Norwich has partnerships with many international institutions. What sets CityLAB:Berlin apart is that it is a full-fledged satellite campus of Norwich University.
IT HAS BEEN CALLED a micro-campus of Norwich University. And it’s in the heart of a city that, fewer than 30 years ago, served as a literal dividing line between freedom and oppression.
It was a surreal day on November 10, 1989, when tens of thousands, mostly young people, convened at the Berlin Wall to call for the end of communism in Germany. The day before, under immense pressure, East German officials opened the wall and declared that its citizens could travel freely between east and west. The demonstrators asserted that the 87-mile-long structure was obsolete and should come down. The image is heart-stopping—students astride the wall, engaging with East German guards below in the zone aptly called No Man’s Land. It was the beginning of a swift and bloodless toppling of communist regimes throughout Europe. The specter that had hung over civilization began to lift, and soon it became difficult to believe that the wall, with its barbed wire and armed guards, could have ever existed in the first place.
Today, what remains of the Berlin Wall stands as a reminder of a history not to be repeated.
Today, there is one Germany, and one Berlin, a progressive, cosmopolitan, pedestrian- and bike-friendly city rich with offerings. It seems symbolically fitting that Norwich University’s first independent international satellite campus is seated amid this momentous cultural revival, resting on the healing scar of a great crack in modern civilization.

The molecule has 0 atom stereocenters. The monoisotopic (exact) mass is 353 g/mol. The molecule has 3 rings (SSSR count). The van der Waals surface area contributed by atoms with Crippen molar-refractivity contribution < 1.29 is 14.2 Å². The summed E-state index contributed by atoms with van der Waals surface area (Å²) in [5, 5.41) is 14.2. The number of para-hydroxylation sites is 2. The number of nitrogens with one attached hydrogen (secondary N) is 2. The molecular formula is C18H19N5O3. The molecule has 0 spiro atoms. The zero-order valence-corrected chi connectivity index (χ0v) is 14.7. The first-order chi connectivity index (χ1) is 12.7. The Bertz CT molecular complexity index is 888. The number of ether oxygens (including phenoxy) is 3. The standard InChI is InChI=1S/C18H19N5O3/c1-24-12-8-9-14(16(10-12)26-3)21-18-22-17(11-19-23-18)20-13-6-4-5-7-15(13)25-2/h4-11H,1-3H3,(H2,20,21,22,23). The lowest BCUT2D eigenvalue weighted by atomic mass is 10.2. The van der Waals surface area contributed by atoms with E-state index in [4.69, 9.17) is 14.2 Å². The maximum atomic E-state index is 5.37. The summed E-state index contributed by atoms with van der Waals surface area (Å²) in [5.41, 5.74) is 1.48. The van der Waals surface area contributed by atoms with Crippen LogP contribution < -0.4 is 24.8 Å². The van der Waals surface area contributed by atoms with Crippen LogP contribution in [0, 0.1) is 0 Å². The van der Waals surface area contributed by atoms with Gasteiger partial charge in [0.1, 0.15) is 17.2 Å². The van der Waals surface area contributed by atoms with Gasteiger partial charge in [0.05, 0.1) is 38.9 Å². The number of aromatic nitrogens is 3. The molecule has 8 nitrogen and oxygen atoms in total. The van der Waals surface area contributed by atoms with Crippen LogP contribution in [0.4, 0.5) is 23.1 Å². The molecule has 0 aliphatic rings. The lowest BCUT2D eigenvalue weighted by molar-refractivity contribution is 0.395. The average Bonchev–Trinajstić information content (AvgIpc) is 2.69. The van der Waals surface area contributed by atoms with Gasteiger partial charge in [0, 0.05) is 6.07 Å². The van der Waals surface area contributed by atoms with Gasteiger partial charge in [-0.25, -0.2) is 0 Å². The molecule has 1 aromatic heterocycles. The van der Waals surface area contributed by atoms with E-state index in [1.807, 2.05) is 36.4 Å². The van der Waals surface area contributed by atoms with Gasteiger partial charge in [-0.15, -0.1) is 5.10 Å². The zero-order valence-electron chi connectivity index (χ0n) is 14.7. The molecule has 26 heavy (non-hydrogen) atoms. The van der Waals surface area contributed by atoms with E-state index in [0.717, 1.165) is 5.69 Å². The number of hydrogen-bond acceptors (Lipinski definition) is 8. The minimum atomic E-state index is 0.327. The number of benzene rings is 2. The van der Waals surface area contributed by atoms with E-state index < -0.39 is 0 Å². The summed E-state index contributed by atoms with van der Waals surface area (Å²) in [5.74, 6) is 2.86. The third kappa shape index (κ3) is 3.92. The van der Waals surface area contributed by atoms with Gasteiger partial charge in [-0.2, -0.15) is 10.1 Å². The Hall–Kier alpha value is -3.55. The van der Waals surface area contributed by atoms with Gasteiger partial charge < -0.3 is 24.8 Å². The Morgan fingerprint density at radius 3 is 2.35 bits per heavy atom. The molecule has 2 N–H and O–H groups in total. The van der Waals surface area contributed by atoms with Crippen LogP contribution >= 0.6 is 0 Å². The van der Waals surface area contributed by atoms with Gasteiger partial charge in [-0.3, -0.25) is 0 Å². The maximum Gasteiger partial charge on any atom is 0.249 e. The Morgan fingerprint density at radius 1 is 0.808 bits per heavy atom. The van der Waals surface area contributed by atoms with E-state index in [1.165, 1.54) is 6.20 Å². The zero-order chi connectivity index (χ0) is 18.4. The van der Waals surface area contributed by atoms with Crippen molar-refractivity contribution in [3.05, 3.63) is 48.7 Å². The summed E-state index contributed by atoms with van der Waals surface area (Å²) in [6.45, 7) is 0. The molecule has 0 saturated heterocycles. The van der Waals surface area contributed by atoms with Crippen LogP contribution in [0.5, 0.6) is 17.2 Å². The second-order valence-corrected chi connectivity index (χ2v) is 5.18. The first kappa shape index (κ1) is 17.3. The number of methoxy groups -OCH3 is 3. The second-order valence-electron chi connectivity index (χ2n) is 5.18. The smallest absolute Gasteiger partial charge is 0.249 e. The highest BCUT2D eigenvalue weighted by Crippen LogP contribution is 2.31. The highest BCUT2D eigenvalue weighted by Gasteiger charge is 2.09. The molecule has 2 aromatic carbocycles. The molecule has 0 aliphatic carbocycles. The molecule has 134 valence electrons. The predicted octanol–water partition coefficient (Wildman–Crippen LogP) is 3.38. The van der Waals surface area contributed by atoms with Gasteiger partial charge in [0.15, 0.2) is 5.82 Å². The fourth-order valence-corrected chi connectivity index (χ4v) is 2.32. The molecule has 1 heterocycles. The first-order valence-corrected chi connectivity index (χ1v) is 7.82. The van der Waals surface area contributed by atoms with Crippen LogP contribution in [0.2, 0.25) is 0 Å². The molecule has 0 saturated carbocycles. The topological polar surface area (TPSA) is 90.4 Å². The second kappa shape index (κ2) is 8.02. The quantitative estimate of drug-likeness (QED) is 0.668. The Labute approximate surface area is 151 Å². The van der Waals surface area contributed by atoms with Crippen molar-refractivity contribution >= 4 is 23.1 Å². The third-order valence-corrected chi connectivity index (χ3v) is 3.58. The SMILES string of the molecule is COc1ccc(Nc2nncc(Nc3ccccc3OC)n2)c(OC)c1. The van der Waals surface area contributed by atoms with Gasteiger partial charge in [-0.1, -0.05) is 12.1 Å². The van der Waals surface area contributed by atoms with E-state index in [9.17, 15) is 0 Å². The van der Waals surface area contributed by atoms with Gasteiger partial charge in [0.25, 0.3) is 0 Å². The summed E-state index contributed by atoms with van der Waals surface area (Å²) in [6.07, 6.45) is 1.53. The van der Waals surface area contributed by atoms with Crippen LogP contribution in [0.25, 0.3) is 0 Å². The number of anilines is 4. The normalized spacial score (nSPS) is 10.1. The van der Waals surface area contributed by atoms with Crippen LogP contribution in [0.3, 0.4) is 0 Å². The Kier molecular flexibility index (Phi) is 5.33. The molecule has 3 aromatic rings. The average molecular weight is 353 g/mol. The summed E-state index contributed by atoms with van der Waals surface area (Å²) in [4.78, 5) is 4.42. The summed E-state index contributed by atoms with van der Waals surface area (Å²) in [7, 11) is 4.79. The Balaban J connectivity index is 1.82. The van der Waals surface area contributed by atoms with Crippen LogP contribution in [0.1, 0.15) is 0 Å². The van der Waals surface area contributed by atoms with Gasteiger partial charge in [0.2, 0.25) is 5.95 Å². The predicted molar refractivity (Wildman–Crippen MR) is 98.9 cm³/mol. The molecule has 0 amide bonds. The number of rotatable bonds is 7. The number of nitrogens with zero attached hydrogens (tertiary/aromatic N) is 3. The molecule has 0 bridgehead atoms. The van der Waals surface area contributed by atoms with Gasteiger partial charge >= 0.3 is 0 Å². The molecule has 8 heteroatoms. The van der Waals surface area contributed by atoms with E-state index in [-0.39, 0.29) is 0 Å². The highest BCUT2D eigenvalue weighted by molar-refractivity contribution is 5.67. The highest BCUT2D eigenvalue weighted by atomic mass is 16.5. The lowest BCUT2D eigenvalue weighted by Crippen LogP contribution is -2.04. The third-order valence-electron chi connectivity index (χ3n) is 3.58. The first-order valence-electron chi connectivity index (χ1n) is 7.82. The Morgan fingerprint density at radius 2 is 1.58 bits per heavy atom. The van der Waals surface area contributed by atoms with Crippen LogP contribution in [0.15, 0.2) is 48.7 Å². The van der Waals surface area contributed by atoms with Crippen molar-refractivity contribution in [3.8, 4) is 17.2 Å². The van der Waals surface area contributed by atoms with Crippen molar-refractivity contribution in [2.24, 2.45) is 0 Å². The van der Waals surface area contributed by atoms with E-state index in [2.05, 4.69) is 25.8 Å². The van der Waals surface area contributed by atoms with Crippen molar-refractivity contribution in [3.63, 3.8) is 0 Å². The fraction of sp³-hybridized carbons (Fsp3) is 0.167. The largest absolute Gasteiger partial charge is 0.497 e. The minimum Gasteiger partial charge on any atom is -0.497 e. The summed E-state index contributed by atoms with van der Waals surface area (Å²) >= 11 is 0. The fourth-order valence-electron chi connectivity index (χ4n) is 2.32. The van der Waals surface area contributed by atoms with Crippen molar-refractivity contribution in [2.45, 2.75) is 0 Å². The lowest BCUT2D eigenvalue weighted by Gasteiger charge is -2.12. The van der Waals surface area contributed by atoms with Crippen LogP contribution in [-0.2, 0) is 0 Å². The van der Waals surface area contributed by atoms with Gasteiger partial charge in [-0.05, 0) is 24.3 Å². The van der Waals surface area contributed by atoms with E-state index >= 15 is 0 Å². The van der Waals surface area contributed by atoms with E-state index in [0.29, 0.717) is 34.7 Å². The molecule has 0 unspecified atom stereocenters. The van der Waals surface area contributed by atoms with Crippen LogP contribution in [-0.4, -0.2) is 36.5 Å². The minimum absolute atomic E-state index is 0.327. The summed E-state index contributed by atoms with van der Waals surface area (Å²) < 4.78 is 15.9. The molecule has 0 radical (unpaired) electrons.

The NU Berlin program had its origins with Art Schaller, professor of architecture, who wanted to offer Norwich architecture students an opportunity to study abroad. He designed the curriculum for the Architecture + Art program, and David Ward, professor of German, built the language component.
In 2006, the School of Architecture + Art sent the first architecture students to Berlin for a semester-long study-abroad experience; at the time, a third-party administrator ran the operation. “In 2012 the third-party provider went bust, and Norwich made the leap,” says Professor Christian Dengler, program director. “Thus was born CityLAB:Berlin of Norwich University.”
The offerings have since expanded to include art/visual culture, history and political science, a new intensive urban drawing program in cooperation with Carnegie Mellon University, an engineering program, a cybersecurity program, and a German language program. – Jacque E. Day and Christian Dengler